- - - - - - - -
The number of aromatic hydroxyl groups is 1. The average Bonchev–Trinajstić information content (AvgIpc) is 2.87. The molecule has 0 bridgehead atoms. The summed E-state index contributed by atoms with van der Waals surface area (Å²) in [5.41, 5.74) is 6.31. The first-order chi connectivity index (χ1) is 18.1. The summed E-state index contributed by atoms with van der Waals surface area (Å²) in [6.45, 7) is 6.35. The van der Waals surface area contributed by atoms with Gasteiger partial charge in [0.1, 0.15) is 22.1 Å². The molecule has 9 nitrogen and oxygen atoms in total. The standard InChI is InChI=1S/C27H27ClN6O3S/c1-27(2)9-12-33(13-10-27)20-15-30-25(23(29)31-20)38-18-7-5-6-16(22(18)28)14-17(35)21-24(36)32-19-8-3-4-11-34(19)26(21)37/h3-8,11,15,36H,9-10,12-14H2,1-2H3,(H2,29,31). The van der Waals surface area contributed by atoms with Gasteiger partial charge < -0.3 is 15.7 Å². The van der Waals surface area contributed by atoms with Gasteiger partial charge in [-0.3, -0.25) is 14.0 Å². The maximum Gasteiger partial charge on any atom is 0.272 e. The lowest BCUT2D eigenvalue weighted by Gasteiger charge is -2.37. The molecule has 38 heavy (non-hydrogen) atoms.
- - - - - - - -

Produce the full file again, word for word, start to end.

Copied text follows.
The number of aromatic hydroxyl groups is 1. The average Bonchev–Trinajstić information content (AvgIpc) is 2.87. The molecule has 0 bridgehead atoms. The summed E-state index contributed by atoms with van der Waals surface area (Å²) in [5.41, 5.74) is 6.31. The first-order chi connectivity index (χ1) is 18.1. The summed E-state index contributed by atoms with van der Waals surface area (Å²) in [6.45, 7) is 6.35. The van der Waals surface area contributed by atoms with Gasteiger partial charge in [0.1, 0.15) is 22.1 Å². The molecule has 9 nitrogen and oxygen atoms in total. The standard InChI is InChI=1S/C27H27ClN6O3S/c1-27(2)9-12-33(13-10-27)20-15-30-25(23(29)31-20)38-18-7-5-6-16(22(18)28)14-17(35)21-24(36)32-19-8-3-4-11-34(19)26(21)37/h3-8,11,15,36H,9-10,12-14H2,1-2H3,(H2,29,31). The van der Waals surface area contributed by atoms with Gasteiger partial charge < -0.3 is 15.7 Å². The van der Waals surface area contributed by atoms with Gasteiger partial charge in [-0.3, -0.25) is 14.0 Å². The maximum Gasteiger partial charge on any atom is 0.272 e. The lowest BCUT2D eigenvalue weighted by Gasteiger charge is -2.37. The molecule has 38 heavy (non-hydrogen) atoms.